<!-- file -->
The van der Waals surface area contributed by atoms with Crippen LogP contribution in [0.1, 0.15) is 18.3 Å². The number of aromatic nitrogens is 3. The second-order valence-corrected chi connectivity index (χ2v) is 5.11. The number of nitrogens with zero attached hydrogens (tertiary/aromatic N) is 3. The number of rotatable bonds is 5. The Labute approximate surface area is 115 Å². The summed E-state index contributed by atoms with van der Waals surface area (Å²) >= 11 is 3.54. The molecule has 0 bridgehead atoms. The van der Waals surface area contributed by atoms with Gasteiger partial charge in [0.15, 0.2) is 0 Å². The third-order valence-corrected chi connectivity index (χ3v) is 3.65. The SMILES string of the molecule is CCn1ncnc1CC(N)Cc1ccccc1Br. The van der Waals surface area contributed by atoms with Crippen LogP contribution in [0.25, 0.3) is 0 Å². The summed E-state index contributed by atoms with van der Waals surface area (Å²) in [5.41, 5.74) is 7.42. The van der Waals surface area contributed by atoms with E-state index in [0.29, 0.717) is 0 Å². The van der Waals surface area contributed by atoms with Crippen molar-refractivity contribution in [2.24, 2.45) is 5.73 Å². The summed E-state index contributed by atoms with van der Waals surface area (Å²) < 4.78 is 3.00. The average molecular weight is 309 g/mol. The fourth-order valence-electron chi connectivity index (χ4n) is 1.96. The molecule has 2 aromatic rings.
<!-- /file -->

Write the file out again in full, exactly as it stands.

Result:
The van der Waals surface area contributed by atoms with Crippen LogP contribution in [0.1, 0.15) is 18.3 Å². The number of aromatic nitrogens is 3. The second-order valence-corrected chi connectivity index (χ2v) is 5.11. The number of nitrogens with zero attached hydrogens (tertiary/aromatic N) is 3. The number of rotatable bonds is 5. The Labute approximate surface area is 115 Å². The summed E-state index contributed by atoms with van der Waals surface area (Å²) >= 11 is 3.54. The molecule has 0 bridgehead atoms. The van der Waals surface area contributed by atoms with Gasteiger partial charge in [0.15, 0.2) is 0 Å². The third-order valence-corrected chi connectivity index (χ3v) is 3.65. The SMILES string of the molecule is CCn1ncnc1CC(N)Cc1ccccc1Br. The van der Waals surface area contributed by atoms with Crippen LogP contribution in [0.25, 0.3) is 0 Å². The summed E-state index contributed by atoms with van der Waals surface area (Å²) in [5.41, 5.74) is 7.42. The van der Waals surface area contributed by atoms with E-state index in [0.29, 0.717) is 0 Å². The van der Waals surface area contributed by atoms with Crippen molar-refractivity contribution in [2.24, 2.45) is 5.73 Å². The summed E-state index contributed by atoms with van der Waals surface area (Å²) < 4.78 is 3.00. The average molecular weight is 309 g/mol. The fourth-order valence-electron chi connectivity index (χ4n) is 1.96. The molecule has 2 aromatic rings.